On the improved waterfront: City floats less-restrictive development rules

February 15, 2009 at 1:27 am Leave a comment

Barren and remote waterfront areas in Queens could become lively parks, cafés and playgrounds under new regulations being proposed by city planners.

The new Waterfront Text Amendment, which is being reviewed by Queens community leaders, would allow developers who build along waterfront areas to provide more lush promenades, better seating and improved lighting.

Advocates are hailing it as a “quantum leap forward” for waterfront access and usage.

“We have this incredible waterfront,” said City Planning Commissioner Amanda Burden. “These new regulations will help make these spaces more inviting, more beautiful and more fun.”

The new rules could have a big impact on formerly industrial and commercial sections of Long Island City and Flushing that are attracting large residential developments.

City planners are set to explain the new rules to members of the Queens Borough Board Monday night.

For the past 15 years, developers who have built certain structures along the waterfront have been required to provide access areas. But those regulations forced them to follow a series of rigid guidelines.

In some cases, the results have been waterfront areas that are tough to get to and have little to offer.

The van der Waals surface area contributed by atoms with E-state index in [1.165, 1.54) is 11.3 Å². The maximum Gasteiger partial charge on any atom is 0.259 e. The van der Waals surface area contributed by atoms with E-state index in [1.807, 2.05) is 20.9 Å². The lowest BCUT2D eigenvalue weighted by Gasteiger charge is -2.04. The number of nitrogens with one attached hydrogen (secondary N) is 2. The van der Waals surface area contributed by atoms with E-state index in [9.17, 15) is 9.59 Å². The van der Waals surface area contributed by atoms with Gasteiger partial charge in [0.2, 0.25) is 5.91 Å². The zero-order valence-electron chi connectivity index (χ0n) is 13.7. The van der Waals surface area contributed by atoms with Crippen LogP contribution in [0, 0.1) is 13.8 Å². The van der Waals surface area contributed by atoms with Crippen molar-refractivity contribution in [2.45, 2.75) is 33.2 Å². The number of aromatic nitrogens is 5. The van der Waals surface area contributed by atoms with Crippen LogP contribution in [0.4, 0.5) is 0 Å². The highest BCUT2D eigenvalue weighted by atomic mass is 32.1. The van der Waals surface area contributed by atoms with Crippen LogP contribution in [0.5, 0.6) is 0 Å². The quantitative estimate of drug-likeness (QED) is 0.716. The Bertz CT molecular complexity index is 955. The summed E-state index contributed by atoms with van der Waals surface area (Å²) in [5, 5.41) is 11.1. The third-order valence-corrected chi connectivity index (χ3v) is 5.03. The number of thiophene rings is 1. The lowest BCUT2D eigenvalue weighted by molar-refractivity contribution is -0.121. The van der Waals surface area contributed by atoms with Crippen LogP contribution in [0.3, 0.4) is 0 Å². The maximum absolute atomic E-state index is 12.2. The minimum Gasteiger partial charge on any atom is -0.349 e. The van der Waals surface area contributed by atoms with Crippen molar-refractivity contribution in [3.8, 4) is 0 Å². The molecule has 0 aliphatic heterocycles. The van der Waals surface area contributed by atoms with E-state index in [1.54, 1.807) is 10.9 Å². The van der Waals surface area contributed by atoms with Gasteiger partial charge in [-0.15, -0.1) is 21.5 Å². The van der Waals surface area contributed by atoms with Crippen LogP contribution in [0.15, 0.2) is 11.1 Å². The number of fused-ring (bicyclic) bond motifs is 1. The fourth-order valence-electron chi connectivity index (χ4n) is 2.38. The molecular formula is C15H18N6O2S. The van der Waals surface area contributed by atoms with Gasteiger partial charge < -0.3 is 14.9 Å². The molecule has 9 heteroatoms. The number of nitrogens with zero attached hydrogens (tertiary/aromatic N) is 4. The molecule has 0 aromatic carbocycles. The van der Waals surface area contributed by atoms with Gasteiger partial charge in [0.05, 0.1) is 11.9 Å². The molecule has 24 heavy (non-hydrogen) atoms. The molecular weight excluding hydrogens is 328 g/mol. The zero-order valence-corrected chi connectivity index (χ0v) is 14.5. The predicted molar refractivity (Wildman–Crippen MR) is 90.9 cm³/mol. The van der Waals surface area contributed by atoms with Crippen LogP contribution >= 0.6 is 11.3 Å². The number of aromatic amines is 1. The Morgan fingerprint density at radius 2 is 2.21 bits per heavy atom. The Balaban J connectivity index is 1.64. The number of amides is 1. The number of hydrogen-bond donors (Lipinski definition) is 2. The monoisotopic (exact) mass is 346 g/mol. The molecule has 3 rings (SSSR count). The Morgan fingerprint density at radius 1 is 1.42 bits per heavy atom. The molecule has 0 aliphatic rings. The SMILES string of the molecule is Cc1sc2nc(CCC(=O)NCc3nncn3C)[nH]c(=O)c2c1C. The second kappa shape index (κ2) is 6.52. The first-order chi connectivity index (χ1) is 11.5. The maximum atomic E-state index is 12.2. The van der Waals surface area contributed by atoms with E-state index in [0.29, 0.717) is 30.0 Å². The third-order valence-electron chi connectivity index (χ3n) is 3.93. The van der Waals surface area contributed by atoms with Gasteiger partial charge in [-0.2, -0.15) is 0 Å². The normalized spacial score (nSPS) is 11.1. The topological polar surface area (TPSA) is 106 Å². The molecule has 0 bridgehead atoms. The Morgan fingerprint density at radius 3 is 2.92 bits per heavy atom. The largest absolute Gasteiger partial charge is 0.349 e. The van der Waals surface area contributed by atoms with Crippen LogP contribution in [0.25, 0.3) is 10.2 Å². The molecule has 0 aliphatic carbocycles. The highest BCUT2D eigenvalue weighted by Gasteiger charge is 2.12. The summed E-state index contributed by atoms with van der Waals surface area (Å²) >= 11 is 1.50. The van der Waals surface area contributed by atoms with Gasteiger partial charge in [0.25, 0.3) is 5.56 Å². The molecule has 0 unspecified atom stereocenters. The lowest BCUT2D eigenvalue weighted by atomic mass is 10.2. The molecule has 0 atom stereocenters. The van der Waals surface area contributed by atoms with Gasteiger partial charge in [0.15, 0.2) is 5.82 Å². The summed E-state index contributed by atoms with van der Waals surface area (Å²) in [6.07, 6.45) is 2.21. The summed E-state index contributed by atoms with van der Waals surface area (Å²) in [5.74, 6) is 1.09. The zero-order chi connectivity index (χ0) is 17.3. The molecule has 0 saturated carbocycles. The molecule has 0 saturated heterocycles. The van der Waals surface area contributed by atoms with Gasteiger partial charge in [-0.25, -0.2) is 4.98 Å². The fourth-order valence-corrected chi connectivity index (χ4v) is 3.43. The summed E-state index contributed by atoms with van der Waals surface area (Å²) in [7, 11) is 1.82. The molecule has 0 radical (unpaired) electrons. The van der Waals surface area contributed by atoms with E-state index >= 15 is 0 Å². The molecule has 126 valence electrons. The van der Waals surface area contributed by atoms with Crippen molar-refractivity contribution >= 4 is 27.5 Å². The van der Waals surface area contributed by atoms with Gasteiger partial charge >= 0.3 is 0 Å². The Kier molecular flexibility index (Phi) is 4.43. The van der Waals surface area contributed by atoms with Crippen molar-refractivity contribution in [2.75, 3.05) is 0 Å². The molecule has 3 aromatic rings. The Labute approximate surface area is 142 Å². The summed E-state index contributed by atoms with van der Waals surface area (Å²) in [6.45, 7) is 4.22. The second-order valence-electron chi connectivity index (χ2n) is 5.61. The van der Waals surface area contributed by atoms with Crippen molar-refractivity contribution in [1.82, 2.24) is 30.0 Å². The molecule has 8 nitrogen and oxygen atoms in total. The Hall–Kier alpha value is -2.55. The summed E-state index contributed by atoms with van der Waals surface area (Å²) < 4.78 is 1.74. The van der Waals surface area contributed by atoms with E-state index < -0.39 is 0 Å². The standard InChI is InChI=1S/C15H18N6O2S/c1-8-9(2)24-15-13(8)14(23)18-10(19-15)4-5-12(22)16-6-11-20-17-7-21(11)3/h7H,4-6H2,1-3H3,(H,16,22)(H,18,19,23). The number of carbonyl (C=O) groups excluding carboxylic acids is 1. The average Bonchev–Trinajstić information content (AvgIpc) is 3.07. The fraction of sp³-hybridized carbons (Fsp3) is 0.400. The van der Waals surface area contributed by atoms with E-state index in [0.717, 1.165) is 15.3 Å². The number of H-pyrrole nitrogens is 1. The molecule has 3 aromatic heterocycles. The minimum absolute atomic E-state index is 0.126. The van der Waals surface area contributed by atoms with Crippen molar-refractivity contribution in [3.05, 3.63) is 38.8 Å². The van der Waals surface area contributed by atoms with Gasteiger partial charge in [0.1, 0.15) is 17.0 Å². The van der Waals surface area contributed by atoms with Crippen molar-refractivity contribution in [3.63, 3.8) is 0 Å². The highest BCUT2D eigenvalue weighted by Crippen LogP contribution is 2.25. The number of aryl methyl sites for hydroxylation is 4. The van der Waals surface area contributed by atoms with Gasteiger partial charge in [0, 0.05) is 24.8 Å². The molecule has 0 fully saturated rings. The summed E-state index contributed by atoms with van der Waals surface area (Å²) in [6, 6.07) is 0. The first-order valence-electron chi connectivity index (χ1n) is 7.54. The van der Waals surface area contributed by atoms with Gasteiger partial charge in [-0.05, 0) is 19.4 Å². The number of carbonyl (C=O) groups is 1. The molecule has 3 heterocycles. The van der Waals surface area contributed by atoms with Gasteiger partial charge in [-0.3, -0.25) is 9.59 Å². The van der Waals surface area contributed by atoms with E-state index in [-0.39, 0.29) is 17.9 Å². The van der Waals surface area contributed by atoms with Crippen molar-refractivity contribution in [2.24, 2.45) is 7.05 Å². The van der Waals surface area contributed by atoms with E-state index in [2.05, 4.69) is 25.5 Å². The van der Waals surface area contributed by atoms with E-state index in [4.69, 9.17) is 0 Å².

Under the new regulations, developers would have more flexibility. They would even be allowed to open cafes and boat launches.

Burden said she envisions tree-lined streets that draw people to the water.

“We want to make sure a lot of people use the waterfront,” she said. “Having more people there will also make the area safer.”

Roland Lewis, president of the Metropolitan Waterfront Alliance, a group dedicated to making the waterfront more accessible, called the plan “a quantum leap forward.”

“It’s needed to improve our waterfront,” he said. “Now we have very straightforward and nonflexible zoning.”

Lewis would like the new regulations to go a step further and require developers to build bollards to anchor boats and barges.

“These can be used for recreation and emergencies,” he said. “It’s amazing how few places there are to moor a boat along the waterfront in the city.”

The plan needs final approval by the City Council.

BY Lisa L. Colangelo
New York Daily News

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Entry filed under: Dive In, Public Waterfront, Queens.

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